How do I explain the difference between weak and strong verbs?
To put it simply to your class, explain that weak verbs are the ‘basic’ forms of a specific action, like ‘ate’ or ‘ran.’
Strong verbs are more specific and induce a tone, like ‘scoffed’ or ‘dashed.’
To say a man ‘ran’ does not infer much meaning, but to say a man ‘dashed’ suggests that dynamic behavior is involved. Perhaps he is running in fear of a monster or is late for work.
Throughout the curriculum, teachers should continue to encourage students to improve their writing abilities and widen their vocabulary. Even at the kindergarten level, young children can begin to understand how to use powerful alternatives to ordinary verbs to inject more interest into their writing.
Strong verbs vs. weak verbs
When thinking up a list of strong verbs for writing, it’s also helpful to know the opposite – weak verbs. Verbs that make your writing sound, well, weaker.
These are examples of verbs that are passive as opposed to powerful:
Make it easier for students to recognize weak and strong verbs by compiling a list to refer to in class.
Banish the boring verbs
One of the most used words in any writing (and the biggest culprit in making your writing boring and monotonous) is the verb ‘said.’
Let’s say goodbye to ‘said.’ Here are some awesome strong verbs to replace it:
|Ordinary verb||Powerful verbs|
This catchy poem is a fantastic way to help your class remember when to use said and when to put it to bed. You could display it on the wall in the reading corner and use it as a fun group activity to recite before writing lessons.
Let’s look at some examples of weak verbs that can be replaced quickly to sound more engaging.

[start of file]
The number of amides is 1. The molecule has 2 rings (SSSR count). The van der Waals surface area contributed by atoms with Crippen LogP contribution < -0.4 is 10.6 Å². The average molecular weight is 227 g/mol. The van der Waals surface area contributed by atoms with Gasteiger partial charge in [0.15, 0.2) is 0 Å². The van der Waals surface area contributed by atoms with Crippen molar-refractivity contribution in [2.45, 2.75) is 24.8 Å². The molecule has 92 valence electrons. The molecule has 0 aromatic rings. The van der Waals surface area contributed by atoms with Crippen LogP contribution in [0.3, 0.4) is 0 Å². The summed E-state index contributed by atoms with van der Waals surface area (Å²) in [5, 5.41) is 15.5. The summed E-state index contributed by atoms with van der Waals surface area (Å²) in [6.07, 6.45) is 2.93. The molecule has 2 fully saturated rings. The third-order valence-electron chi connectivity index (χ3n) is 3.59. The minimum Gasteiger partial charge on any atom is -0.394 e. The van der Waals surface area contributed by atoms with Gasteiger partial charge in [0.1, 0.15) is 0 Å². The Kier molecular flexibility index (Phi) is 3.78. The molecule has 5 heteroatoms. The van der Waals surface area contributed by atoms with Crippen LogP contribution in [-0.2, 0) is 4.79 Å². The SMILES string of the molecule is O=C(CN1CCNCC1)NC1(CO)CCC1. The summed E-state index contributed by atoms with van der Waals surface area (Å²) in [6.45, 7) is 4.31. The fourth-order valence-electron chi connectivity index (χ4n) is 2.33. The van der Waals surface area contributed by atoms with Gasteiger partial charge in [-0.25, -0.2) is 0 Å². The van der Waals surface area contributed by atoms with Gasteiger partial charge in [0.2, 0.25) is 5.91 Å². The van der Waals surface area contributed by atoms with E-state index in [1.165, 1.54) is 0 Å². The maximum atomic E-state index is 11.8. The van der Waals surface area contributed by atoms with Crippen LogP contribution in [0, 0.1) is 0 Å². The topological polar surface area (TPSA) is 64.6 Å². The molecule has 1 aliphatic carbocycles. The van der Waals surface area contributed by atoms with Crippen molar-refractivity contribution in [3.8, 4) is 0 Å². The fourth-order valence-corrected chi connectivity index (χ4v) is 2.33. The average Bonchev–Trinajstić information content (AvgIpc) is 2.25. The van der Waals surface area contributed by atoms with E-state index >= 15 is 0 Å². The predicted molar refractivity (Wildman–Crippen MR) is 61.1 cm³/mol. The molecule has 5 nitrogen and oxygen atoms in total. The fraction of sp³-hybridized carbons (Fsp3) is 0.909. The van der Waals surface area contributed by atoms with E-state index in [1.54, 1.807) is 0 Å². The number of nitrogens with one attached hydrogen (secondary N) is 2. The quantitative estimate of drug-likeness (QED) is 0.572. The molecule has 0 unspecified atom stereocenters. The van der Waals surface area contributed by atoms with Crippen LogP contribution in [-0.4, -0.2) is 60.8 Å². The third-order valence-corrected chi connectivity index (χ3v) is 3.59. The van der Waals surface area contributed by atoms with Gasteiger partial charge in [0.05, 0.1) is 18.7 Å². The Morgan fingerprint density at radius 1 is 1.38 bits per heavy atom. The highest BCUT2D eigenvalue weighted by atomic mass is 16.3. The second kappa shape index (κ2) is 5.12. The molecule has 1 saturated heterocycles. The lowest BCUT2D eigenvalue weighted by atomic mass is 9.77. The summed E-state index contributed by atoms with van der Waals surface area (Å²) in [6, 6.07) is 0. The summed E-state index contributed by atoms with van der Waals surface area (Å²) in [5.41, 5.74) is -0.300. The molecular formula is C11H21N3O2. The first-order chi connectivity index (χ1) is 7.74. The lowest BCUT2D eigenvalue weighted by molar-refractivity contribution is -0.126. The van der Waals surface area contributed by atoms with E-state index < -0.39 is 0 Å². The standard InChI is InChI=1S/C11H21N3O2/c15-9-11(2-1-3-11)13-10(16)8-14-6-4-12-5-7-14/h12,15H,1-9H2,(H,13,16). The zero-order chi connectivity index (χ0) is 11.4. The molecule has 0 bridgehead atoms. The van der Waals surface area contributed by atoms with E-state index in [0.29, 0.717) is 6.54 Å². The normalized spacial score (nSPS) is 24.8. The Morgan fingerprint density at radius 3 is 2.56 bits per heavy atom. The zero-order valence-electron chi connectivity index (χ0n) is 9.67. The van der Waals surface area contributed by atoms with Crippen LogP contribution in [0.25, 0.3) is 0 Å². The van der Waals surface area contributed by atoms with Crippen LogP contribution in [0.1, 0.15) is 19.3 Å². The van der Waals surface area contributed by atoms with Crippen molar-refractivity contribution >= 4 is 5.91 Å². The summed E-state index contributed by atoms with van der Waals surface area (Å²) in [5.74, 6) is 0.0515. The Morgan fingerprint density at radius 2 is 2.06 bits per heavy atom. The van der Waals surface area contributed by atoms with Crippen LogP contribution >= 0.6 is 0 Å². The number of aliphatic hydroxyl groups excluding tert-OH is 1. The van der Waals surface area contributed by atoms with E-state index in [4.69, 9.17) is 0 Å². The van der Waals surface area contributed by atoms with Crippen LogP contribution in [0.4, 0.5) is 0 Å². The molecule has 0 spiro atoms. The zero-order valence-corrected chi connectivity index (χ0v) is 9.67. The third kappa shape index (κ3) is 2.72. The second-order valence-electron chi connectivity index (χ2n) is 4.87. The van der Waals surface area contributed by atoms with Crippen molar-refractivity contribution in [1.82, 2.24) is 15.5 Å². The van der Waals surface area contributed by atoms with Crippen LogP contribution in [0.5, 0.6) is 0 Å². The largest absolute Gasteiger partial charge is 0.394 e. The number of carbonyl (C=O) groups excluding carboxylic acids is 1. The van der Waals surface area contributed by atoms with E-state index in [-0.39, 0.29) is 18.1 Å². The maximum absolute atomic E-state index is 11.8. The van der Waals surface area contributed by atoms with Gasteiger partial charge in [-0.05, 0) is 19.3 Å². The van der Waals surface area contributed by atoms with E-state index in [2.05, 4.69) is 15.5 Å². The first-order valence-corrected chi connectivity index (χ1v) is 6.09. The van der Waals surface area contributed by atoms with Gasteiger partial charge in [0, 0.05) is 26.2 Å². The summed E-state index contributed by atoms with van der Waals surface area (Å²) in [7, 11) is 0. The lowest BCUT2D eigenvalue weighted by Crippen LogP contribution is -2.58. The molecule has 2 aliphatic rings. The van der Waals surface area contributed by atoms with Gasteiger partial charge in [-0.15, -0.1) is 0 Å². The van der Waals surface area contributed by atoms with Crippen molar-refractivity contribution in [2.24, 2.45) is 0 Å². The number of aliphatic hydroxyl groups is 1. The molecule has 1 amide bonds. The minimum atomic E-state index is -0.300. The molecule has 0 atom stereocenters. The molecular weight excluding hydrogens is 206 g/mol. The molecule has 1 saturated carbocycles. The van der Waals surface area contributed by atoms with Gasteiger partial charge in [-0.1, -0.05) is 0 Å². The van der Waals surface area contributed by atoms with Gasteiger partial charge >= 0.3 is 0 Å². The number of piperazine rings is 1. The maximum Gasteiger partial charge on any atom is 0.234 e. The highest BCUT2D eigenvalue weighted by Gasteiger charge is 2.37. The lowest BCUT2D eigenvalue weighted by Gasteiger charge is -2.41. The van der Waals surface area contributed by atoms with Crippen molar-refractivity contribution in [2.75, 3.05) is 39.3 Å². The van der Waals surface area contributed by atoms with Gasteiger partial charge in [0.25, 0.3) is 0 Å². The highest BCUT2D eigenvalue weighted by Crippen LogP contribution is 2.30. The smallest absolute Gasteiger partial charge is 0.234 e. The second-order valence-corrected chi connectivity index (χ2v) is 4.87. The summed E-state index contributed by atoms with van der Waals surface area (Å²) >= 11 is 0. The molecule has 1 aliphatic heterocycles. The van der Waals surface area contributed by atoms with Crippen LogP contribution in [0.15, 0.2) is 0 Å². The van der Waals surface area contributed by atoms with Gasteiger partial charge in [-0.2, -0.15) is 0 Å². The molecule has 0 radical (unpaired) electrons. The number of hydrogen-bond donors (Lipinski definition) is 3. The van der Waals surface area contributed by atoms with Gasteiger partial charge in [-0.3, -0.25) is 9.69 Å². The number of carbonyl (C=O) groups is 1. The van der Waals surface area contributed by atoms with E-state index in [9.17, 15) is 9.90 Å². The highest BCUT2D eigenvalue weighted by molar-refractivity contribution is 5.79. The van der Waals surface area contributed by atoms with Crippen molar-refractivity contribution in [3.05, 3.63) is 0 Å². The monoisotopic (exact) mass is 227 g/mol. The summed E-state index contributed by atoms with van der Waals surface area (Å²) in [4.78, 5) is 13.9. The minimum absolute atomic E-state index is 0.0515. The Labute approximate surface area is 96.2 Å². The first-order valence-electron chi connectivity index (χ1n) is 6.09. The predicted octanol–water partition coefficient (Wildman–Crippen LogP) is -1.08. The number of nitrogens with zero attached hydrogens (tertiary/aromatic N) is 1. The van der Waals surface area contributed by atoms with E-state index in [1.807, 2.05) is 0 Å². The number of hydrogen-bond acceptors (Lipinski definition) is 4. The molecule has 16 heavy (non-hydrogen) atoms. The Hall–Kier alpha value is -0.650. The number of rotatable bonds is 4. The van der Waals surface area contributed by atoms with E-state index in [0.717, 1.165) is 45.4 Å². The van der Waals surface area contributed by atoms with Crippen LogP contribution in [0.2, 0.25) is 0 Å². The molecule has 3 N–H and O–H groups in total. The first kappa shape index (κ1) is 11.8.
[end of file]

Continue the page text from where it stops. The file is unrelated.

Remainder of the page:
The man was eating his lunch.
The man scoffed at his lunch.
Katy is a lover of cats.
Katy adores cats; she owns seven.
Here are some common verbs that children will regularly use, which can be easily replaced with much stronger ones.
|Run||bolt, dash, jog|
|Walk||slink, wander, meander|
|Make||create, fashion, forge|
Here are some inspirational sentence practices you could use with your class to help them develop the most potent verb alternative to ensure a sentence pops.
- Swap weak verbs for strong verbs
The wizard walked into the bar and looked around.
Ask them questions like ‘how can we portray the wizard’s emotions through his actions?’
- Replace verbs that rely on adverbs
Powerful verbs are strong enough to stand alone.
- The dog ran quickly dashed along the beach.
- He looked menacingly glared at his rival.
- They secretly listened and eavesdropped on the discussion.
- The girl shouted loudly screeched at her mother
- Strengthen verbs with -ing suffixes
The boy was walking.
The boy walked.
The girl was crying.
The girl sobbed.